Transport of non-decapod invertebrate larvae in estuaries: an overview
Abstract:Limited information reveals a variety of potential larval adaptations to estuarine transport problems and suggests that the tidally-entrained behaviors characteristic of many decapod larvae may be less developed in other invertebrate larvae. Several difficulties inhibit study of non-decapod larval transport in estuaries, including poor taxonomic knowledge of larvae, their perceived lack of commercial value, sampling and processing difficulties, inadequate knowledge of the physical and biological environments and extreme variation in physical characteristics between estuaries. The mechanisms and significance of larval transport cannot be separated from the overall biology of the organisms; consequently, studies may best be carried out in estuaries where long-term, quantitative information on distribution and abundance of adult populations, recruitment, physical factors, and predators already exists. In such localities, simultaneous intensive investigations of pertinent environmental factors and larvae within specific taxonomic groups, together with laboratory and field studies of individual larval behavior, can reveal ecologically important differences between species and increase understanding of the complexities of estuarine ecology in general.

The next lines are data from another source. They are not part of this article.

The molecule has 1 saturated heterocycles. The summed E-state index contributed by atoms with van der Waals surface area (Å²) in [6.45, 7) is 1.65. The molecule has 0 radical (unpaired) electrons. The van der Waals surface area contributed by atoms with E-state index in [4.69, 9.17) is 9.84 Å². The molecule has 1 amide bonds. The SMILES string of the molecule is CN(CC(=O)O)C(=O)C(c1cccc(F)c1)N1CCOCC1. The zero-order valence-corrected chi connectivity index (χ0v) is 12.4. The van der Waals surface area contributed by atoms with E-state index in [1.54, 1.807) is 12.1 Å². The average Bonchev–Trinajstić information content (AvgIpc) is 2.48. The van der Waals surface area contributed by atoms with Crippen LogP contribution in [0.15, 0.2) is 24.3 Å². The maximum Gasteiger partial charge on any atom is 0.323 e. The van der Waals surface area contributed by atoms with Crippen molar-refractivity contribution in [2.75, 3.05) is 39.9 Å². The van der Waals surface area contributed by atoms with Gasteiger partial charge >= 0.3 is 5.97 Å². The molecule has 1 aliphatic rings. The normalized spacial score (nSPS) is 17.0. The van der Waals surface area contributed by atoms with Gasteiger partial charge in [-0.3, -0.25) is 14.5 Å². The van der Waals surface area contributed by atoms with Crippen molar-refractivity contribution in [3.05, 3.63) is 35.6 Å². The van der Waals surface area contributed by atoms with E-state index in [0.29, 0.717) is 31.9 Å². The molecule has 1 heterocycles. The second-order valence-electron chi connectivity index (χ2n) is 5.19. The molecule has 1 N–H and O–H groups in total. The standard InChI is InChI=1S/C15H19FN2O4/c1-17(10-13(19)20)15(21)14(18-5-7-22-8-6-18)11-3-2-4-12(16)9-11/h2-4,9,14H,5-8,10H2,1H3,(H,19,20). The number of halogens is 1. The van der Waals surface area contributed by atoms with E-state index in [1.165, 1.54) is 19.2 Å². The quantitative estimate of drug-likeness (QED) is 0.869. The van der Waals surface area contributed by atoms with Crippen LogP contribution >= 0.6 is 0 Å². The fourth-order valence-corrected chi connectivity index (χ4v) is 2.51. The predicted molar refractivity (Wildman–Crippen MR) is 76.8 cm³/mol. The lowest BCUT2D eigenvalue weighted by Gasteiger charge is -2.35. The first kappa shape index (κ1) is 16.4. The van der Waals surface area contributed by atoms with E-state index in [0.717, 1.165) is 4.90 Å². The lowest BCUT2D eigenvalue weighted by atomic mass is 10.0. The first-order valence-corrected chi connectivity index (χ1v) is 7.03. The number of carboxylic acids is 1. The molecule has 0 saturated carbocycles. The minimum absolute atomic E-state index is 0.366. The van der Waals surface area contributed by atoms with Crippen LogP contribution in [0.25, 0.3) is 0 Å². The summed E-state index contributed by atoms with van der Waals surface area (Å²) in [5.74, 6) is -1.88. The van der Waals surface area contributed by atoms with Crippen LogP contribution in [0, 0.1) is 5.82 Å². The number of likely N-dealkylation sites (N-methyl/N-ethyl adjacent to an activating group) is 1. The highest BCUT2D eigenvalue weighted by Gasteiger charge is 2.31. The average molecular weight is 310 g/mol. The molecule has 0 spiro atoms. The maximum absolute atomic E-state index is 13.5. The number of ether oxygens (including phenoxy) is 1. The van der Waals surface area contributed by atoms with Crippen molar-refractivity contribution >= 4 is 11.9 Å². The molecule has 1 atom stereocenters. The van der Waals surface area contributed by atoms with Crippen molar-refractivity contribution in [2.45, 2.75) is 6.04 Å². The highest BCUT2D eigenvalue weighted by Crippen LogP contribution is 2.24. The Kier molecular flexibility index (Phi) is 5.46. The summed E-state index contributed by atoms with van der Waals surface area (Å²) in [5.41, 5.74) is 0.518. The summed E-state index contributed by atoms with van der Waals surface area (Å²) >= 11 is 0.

Document Type: Research Article
Publication date: September 1, 1986
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